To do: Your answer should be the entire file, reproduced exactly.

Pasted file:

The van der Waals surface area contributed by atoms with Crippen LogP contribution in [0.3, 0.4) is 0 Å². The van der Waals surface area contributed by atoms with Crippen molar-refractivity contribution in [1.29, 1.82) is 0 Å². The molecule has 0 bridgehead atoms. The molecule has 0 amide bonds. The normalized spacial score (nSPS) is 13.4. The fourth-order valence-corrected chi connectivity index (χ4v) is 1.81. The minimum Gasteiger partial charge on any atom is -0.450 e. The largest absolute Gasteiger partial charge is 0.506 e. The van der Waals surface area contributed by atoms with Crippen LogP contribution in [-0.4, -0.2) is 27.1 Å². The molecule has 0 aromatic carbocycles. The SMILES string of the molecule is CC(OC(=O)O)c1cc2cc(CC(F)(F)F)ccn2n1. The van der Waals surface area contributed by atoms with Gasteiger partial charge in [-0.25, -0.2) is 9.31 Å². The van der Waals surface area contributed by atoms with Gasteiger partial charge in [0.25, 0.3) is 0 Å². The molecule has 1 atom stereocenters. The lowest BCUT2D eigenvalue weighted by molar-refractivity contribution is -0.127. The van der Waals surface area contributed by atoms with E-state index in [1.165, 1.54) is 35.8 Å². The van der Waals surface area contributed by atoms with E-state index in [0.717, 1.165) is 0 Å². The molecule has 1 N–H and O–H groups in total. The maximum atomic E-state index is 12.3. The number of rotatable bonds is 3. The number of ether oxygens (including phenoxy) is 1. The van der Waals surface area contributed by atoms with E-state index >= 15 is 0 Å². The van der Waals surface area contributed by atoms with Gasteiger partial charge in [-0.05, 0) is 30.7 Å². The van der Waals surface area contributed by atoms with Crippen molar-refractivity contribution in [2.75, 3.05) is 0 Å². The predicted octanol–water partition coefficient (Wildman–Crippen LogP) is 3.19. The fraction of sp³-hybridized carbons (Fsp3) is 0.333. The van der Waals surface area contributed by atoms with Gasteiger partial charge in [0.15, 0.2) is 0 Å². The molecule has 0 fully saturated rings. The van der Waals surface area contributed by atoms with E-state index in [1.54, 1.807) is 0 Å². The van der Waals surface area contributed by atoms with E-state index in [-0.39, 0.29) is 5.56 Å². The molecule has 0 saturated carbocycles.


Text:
The van der Waals surface area contributed by atoms with Crippen LogP contribution in [0.3, 0.4) is 0 Å². The van der Waals surface area contributed by atoms with Crippen molar-refractivity contribution in [1.29, 1.82) is 0 Å². The molecule has 0 bridgehead atoms. The molecule has 0 amide bonds. The normalized spacial score (nSPS) is 13.4. The fourth-order valence-corrected chi connectivity index (χ4v) is 1.81. The minimum Gasteiger partial charge on any atom is -0.450 e. The largest absolute Gasteiger partial charge is 0.506 e. The van der Waals surface area contributed by atoms with Crippen LogP contribution in [-0.4, -0.2) is 27.1 Å². The molecule has 0 aromatic carbocycles. The SMILES string of the molecule is CC(OC(=O)O)c1cc2cc(CC(F)(F)F)ccn2n1. The van der Waals surface area contributed by atoms with Gasteiger partial charge in [-0.25, -0.2) is 9.31 Å². The van der Waals surface area contributed by atoms with Gasteiger partial charge in [0.25, 0.3) is 0 Å². The molecule has 1 atom stereocenters. The lowest BCUT2D eigenvalue weighted by molar-refractivity contribution is -0.127. The van der Waals surface area contributed by atoms with E-state index in [1.165, 1.54) is 35.8 Å². The van der Waals surface area contributed by atoms with E-state index in [0.717, 1.165) is 0 Å². The molecule has 1 N–H and O–H groups in total. The maximum atomic E-state index is 12.3. The number of rotatable bonds is 3. The number of ether oxygens (including phenoxy) is 1. The van der Waals surface area contributed by atoms with E-state index >= 15 is 0 Å². The van der Waals surface area contributed by atoms with Gasteiger partial charge in [-0.05, 0) is 30.7 Å². The van der Waals surface area contributed by atoms with Crippen molar-refractivity contribution in [2.75, 3.05) is 0 Å². The predicted octanol–water partition coefficient (Wildman–Crippen LogP) is 3.19. The fraction of sp³-hybridized carbons (Fsp3) is 0.333. The van der Waals surface area contributed by atoms with Gasteiger partial charge in [0.15, 0.2) is 0 Å². The molecule has 0 fully saturated rings. The van der Waals surface area contributed by atoms with E-state index in [1.54, 1.807) is 0 Å². The van der Waals surface area contributed by atoms with E-state index in [-0.39, 0.29) is 5.56 Å². The molecule has 0 saturated carbocycles.